Anti-India Protest Ends in Anticlimax; Memories of Dilip Kumar


Lord only knows: Nazir Ahmed, who still calls himself Lord Ahmed and has long made it his business to abuse India over Kashmir, now seems to stand discredited among his own supporters. A notice had been given for a demonstration he was to lead outside the Indian high commission this week. Three hundred were due to turn up, and the police made arrangements accordingly. About ten turned up. Nazir Ahmed had earlier been expelled from the Labour party. He then faced accusations in a rape trial that the judge ruled had been “sabotaged” by improper handling of the case by the prosecution.

The brightest star: The death of Dilip Kumar has been mourned widely amidst the Indian community in Britain. Most of the primary migrants from India came to Britain through the late fifties and the sixties – the period when Dilip Kumar was at his peak. Migrants clung to memories and took pains to organise screenings of the films of those times in cinema halls in Southall and in some other Indian areas. They clung to the world of Dilip Kumar and the cinema of his time emotionally and culturally. A large number of those migrants, now elderly and retired, connected to local radio stations to share memories around songs from Dilip Kumar films.​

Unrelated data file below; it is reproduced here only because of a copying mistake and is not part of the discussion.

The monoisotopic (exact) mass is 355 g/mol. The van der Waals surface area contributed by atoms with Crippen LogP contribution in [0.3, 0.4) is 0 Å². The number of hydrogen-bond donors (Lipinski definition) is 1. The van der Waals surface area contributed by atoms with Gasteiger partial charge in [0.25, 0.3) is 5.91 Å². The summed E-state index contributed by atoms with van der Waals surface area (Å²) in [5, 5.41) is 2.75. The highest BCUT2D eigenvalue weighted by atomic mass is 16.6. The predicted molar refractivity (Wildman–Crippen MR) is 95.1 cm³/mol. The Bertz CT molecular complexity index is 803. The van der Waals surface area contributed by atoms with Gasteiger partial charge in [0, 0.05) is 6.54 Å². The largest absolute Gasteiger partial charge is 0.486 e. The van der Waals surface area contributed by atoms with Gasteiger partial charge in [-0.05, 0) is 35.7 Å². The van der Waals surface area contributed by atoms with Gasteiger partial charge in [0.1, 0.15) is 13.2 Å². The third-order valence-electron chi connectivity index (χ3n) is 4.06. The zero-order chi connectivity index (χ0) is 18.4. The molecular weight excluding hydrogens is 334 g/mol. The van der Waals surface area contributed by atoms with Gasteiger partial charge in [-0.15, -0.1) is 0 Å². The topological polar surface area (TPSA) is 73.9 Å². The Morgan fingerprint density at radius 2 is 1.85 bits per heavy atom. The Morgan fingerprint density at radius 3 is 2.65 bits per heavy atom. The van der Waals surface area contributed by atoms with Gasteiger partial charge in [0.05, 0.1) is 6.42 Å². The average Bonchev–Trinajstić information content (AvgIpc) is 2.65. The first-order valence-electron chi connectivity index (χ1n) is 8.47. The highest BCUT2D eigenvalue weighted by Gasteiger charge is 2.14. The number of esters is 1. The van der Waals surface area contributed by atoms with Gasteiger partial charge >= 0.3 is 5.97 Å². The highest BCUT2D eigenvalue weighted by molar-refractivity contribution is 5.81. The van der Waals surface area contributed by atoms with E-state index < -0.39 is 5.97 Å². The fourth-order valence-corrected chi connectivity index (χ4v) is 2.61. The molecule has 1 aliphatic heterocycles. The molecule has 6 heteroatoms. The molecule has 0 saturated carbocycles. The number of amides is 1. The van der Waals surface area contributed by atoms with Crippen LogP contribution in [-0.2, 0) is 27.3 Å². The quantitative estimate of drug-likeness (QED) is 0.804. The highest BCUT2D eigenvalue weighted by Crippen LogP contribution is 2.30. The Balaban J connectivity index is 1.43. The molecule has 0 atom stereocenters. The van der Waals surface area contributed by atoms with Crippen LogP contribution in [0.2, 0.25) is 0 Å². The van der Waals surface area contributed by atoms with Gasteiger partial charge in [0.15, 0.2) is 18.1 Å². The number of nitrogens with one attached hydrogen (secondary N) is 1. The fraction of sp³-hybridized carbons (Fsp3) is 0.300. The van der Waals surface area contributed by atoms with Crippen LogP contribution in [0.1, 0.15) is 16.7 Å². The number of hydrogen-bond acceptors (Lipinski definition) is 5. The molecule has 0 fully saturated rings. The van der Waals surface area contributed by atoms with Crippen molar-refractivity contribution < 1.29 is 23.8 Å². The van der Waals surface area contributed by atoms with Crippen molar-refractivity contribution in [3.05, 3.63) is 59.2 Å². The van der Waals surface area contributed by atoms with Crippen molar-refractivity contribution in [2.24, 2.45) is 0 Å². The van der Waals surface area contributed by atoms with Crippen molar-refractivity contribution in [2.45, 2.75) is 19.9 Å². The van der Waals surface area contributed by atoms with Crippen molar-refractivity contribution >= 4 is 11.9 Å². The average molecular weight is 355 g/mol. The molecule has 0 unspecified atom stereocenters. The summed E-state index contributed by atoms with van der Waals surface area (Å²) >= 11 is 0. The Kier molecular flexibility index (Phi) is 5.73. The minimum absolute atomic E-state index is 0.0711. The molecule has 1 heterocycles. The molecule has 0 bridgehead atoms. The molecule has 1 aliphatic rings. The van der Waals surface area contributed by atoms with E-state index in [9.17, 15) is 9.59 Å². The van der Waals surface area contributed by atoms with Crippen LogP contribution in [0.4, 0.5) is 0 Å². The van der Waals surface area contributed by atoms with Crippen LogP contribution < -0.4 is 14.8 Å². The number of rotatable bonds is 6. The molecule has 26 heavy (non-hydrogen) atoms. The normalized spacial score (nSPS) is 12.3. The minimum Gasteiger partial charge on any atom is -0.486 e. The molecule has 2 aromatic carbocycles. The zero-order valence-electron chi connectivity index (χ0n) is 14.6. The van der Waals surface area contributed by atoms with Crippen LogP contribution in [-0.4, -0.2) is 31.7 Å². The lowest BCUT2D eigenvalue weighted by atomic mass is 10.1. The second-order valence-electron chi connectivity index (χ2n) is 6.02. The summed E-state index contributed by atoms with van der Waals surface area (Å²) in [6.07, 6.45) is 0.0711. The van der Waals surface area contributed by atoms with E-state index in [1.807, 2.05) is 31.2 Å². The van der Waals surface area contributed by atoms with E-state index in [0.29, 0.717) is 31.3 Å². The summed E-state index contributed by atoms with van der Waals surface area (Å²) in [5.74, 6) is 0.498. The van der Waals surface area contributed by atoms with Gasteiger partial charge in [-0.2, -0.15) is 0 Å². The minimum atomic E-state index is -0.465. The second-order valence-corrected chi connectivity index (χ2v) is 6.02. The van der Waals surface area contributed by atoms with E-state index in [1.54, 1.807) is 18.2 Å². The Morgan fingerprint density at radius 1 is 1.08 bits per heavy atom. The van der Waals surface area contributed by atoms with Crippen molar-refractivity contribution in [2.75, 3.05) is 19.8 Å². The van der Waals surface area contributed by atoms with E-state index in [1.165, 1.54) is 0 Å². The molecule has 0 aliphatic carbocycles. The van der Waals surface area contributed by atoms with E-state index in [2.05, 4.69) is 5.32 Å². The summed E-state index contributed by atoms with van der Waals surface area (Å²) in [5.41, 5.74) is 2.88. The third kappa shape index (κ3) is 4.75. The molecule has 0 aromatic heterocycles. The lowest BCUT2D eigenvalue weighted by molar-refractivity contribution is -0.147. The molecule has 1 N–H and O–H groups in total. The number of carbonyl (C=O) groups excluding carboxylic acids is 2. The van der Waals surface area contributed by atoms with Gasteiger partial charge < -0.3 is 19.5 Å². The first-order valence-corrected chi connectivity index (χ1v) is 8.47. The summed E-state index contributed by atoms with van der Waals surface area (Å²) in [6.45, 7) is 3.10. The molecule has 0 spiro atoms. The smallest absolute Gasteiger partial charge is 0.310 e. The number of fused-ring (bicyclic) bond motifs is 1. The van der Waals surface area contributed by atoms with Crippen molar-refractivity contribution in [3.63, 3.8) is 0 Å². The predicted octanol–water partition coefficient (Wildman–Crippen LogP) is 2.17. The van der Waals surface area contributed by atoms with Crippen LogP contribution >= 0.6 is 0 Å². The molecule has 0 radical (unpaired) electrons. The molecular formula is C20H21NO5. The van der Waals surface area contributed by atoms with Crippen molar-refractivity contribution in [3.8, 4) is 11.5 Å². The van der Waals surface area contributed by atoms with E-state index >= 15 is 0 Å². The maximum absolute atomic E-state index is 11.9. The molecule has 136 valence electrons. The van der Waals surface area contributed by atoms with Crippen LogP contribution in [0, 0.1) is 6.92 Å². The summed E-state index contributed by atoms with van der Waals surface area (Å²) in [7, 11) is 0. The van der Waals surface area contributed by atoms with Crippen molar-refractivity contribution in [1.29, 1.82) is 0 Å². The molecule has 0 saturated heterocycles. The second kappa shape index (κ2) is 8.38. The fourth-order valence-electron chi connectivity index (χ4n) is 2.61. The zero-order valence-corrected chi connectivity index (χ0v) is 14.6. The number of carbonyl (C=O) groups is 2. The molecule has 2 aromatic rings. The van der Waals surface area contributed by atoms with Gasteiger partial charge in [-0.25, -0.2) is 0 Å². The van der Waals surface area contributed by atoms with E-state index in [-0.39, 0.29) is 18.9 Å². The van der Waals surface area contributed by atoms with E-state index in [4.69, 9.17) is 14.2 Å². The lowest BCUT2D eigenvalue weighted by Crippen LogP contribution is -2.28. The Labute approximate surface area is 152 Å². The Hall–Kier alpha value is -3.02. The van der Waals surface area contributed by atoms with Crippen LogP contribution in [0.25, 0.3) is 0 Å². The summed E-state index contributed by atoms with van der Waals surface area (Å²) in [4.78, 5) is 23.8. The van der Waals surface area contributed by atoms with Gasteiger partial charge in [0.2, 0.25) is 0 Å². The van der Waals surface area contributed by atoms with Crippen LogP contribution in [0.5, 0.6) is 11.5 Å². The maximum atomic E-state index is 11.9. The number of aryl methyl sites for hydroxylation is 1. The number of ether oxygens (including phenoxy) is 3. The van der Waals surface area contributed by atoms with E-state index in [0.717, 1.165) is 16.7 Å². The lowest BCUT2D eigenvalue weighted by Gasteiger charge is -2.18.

Football fever reaches unlikely places: Not all roads lead to Wembley but all eyes it seems are on Wembley. On Wembley stadium that is, which sits as an island by way of Britain’s football Mecca within a larger Wembley that is home to Gujaratis and other migrants almost entirely foreign to the world of football. Gujaratis, those particularly of East African origin, do support their own football clubs, and have their eyes on the final on Sunday – who doesn’t. But the Gujarati world around the stadium is not celebrated for kicking a ball. However, it is looking forward to joining the rest for what everyone in Wembley and around is hoping will mean the Cup coming England’s way, after half a century or so.

Delays, and more delays: The Sanjay Bhandari extradition case seems headed nowhere in a hurry. Four days of hearing had been set aside in June, which now stands postponed to February 21 next year. And now, 13 days have been set aside for the hearing. So that after no one was ready with a case enough to argue over four days, both sides are now agreed to arguing a case more than six months down the line over a precise 13 days. A new charge of tax evasion has been added on. The prosecution said that may take another couple of days. But somehow it’s all been added up to a nice round figure of 13 days next year.

Cairn eyes overseas Indian assets, officials jumpy: Amidst some uncertainty over reports suggesting that a French court has ordered the seizure of Indian government property on an application by Cairn Energy, government officials and public sector undertaking staff posted around Europe are getting jumpy over property owned directly or indirectly by the Indian government that they use. The Cairn move comes after a tribunal in The Hague awarded it 1.7 billion dollars recovery from the Indian government that the government is contesting. Cairn has said it will launch legal moves around the world to seize Indian assets to recover the money. It has already made moves in the US, and now Indian officials in Europe are worried.

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